• Class 1: Low-speed pedal-assisted electric bicycle equipped with a motor that provides assistance only when the rider is pedaling, and that ceases to provide assistance when the e-bike reaches 20 mph.

  • Class 2: Low-speed throttle-assisted electric bicycle equipped with a throttle-actuated motor, that ceases to provide assistance when the e-bike reaches 20 mph.

Timeframe steps
Spring 2022

Alternatives Evaluation:

  • Develop criteria
  • Evaluate alternatives
  • Identify preliminary proposal
Summer 2022

Community Engagement

  • Online questionnaire
  • Onsite survey
  • Office hours
Fall 2022

Additional Analysis

  • Nov. 9: Results and Preliminary staff recommendation
  • Board request for additional information
Winter 2023

Board Consideration

  • Dec. 14: Public Hearing & Final Staff Recommendation
  • Feb. 8: Board recommendation to City Council
Spring 2023

Council Consideration

  • April: Information packet on background and planning process
  • May: First reading of proposed ordinance
  • June: Second reading and public hearing on proposed ordinance

Current city regulations prohibit e-biking on open space trails but allow e-biking on multi-use paths that are managed by other city departments. Boulder Revised Code (B.R.C) 7-5-25 No Electric Assisted Bicycles on Open Space requires disposal to allow e-biking on OSMP-managed trails by transferring the trail to another city department. An amendment to the B.R.C. that would allow e-biking as a passive recreational use may provide flexibility and alternatives to disposal of Open Space.

E-bikes can be ridden in city bike lanes, on city multi-use paths and on city sidewalks outside dismount zones. E-biking also is allowed on most Boulder County Parks & Open Space trails in the plains.

Passive recreation is identified as an OSMP purpose in the Boulder City Charter. However, the charter does not define all passive recreational uses; it provides examples by use of the phrase “such as” and mentions hiking, photography, or nature studies, and if specifically designated, bicycling, horseback riding, or fishing.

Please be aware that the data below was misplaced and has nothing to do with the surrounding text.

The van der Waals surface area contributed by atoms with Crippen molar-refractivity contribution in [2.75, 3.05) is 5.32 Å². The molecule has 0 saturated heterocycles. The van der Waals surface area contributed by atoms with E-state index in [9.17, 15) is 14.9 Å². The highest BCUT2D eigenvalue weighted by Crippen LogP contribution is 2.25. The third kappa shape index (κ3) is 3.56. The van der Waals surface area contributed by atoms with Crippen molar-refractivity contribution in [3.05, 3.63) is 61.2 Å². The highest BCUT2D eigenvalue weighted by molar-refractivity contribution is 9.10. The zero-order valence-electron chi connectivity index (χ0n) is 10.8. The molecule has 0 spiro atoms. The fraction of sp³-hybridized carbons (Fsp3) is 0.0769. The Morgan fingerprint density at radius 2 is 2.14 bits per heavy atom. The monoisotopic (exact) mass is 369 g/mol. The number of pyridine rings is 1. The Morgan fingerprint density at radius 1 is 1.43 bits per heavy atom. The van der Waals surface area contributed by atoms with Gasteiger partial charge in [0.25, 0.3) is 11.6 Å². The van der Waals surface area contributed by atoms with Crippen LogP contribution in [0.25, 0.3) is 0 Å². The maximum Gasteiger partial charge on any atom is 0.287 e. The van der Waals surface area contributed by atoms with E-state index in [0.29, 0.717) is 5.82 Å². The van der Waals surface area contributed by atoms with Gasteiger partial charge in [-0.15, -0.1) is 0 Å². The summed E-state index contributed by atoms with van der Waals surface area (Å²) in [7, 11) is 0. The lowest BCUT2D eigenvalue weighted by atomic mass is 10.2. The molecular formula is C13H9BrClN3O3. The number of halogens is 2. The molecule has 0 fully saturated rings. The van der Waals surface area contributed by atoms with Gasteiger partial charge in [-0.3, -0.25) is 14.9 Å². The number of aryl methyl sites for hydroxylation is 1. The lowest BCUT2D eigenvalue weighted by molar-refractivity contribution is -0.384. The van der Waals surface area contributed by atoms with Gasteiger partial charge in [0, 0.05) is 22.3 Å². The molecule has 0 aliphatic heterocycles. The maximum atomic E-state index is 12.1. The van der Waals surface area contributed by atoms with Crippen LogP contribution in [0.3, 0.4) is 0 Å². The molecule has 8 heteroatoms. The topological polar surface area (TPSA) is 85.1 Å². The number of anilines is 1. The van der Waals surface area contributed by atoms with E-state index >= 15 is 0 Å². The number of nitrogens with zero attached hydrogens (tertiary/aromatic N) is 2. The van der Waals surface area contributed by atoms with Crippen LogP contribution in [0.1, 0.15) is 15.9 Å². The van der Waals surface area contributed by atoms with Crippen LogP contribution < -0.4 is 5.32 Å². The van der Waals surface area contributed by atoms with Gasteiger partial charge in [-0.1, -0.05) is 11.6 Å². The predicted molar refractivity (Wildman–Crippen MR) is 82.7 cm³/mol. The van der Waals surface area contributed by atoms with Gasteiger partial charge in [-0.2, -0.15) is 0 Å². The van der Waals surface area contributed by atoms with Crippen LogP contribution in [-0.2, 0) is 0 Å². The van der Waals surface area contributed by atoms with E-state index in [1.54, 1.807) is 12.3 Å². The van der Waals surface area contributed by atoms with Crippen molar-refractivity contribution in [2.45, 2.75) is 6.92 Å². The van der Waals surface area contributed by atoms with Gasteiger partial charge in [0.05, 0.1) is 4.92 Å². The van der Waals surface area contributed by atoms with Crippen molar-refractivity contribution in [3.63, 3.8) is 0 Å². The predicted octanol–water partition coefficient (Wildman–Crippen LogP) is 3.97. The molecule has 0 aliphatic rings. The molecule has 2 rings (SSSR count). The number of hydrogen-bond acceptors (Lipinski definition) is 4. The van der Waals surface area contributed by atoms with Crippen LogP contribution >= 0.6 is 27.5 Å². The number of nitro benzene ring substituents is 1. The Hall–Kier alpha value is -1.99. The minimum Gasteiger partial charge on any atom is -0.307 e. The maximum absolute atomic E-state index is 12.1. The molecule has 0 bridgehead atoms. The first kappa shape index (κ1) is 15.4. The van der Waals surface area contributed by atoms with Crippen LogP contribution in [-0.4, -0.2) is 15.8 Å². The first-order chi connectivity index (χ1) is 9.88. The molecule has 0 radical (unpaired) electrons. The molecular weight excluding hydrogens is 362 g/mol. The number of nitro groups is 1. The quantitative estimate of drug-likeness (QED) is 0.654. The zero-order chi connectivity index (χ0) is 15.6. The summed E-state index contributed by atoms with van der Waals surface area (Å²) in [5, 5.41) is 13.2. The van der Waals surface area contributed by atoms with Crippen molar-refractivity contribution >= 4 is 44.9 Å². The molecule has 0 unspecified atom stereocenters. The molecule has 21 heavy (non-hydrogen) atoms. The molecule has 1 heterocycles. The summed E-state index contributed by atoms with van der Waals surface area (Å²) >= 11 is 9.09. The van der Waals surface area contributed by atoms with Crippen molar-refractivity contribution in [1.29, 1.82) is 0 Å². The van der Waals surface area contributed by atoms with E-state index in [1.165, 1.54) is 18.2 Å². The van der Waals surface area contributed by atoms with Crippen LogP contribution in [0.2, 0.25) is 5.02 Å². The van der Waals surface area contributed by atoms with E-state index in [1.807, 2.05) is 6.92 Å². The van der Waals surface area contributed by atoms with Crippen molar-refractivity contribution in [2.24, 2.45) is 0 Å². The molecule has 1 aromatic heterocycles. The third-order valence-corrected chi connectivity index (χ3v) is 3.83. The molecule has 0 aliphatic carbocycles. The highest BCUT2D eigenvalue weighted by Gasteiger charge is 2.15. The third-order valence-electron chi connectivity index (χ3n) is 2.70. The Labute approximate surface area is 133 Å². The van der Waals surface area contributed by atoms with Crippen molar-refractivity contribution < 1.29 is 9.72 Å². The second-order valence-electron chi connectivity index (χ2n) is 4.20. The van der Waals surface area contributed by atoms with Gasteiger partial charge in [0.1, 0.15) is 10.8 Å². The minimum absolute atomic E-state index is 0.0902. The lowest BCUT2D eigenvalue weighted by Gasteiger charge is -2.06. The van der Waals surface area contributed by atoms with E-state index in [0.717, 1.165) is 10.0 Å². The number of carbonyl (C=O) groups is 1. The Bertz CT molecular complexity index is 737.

Passive recreation is defined in the Visitor Master Plan as non-motorized activities that:

  • Offer constructive, restorative, and pleasurable human benefits that foster an appreciation and understanding of Open Space [and Mountain Parks] and its purposes

  • Do not significantly impact natural, cultural, scientific, or agricultural values

  • Occur in an Open Space and Mountain Parks setting, which is an integral part of the experience

  • Require only minimal facilities and services directly related to safety and minimizing passive recreational impacts

  • Are compatible with other passive recreational activities

E-biking as a passive recreational activity

The OSMP staff analysis of e-bikes interpreted the intent of the non-motorized component of the VMP definition of passive recreation to prohibit gas-powered recreational activities such as ATVs and motorcycles as those were the types of activities that had a presence or were of concern on public lands at the time the VMP was developed. Staff also determined that there are no significant differences between how the department would manage or maintain facilities/trails for e-bikes verses traditional bikes, or that e-biking differs from biking in relation to the Visitor Master Plan (VMP) criteria for passive recreation.

In 2017, the General Assembly removed e-bikes from the definition of “motor vehicle.” However, OSMP staff recognizes there could be some debate about an interpretation of the electric battery of an e-bike as meeting intent of non-motorized activity. In support of the determination that e-biking meets the criteria included in the VMP for passive recreational activities, Council could choose to make a legislative finding that e-biking is a passive recreational activity allowed on open space trails.